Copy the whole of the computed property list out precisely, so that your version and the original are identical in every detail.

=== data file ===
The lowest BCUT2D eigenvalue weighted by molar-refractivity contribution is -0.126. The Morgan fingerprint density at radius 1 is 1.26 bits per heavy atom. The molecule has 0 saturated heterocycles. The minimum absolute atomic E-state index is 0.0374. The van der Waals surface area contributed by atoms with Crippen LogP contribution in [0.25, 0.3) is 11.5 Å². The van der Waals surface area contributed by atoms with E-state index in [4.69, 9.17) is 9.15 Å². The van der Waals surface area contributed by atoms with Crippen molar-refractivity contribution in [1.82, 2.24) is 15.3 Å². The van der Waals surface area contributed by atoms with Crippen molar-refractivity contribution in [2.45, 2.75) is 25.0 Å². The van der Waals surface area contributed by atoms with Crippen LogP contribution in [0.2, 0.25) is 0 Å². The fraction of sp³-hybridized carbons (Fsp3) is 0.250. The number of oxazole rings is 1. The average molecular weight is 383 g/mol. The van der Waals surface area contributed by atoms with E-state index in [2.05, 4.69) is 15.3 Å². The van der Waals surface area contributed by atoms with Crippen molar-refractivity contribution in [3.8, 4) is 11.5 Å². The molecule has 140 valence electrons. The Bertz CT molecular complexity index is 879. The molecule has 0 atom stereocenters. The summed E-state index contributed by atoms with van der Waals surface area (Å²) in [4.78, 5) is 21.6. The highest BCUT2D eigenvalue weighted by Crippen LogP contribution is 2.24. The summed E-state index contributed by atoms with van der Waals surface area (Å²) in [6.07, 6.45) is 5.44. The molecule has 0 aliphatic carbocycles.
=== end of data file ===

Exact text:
The lowest BCUT2D eigenvalue weighted by molar-refractivity contribution is -0.126. The Morgan fingerprint density at radius 1 is 1.26 bits per heavy atom. The molecule has 0 saturated heterocycles. The minimum absolute atomic E-state index is 0.0374. The van der Waals surface area contributed by atoms with Crippen LogP contribution in [0.25, 0.3) is 11.5 Å². The van der Waals surface area contributed by atoms with E-state index in [4.69, 9.17) is 9.15 Å². The van der Waals surface area contributed by atoms with Crippen molar-refractivity contribution in [1.82, 2.24) is 15.3 Å². The van der Waals surface area contributed by atoms with Crippen molar-refractivity contribution in [2.45, 2.75) is 25.0 Å². The van der Waals surface area contributed by atoms with Crippen LogP contribution in [0.2, 0.25) is 0 Å². The fraction of sp³-hybridized carbons (Fsp3) is 0.250. The number of oxazole rings is 1. The average molecular weight is 383 g/mol. The van der Waals surface area contributed by atoms with E-state index in [2.05, 4.69) is 15.3 Å². The van der Waals surface area contributed by atoms with Crippen molar-refractivity contribution in [3.8, 4) is 11.5 Å². The molecule has 140 valence electrons. The Bertz CT molecular complexity index is 879. The molecule has 0 atom stereocenters. The summed E-state index contributed by atoms with van der Waals surface area (Å²) in [4.78, 5) is 21.6. The highest BCUT2D eigenvalue weighted by Crippen LogP contribution is 2.24. The summed E-state index contributed by atoms with van der Waals surface area (Å²) in [6.07, 6.45) is 5.44. The molecule has 0 aliphatic carbocycles.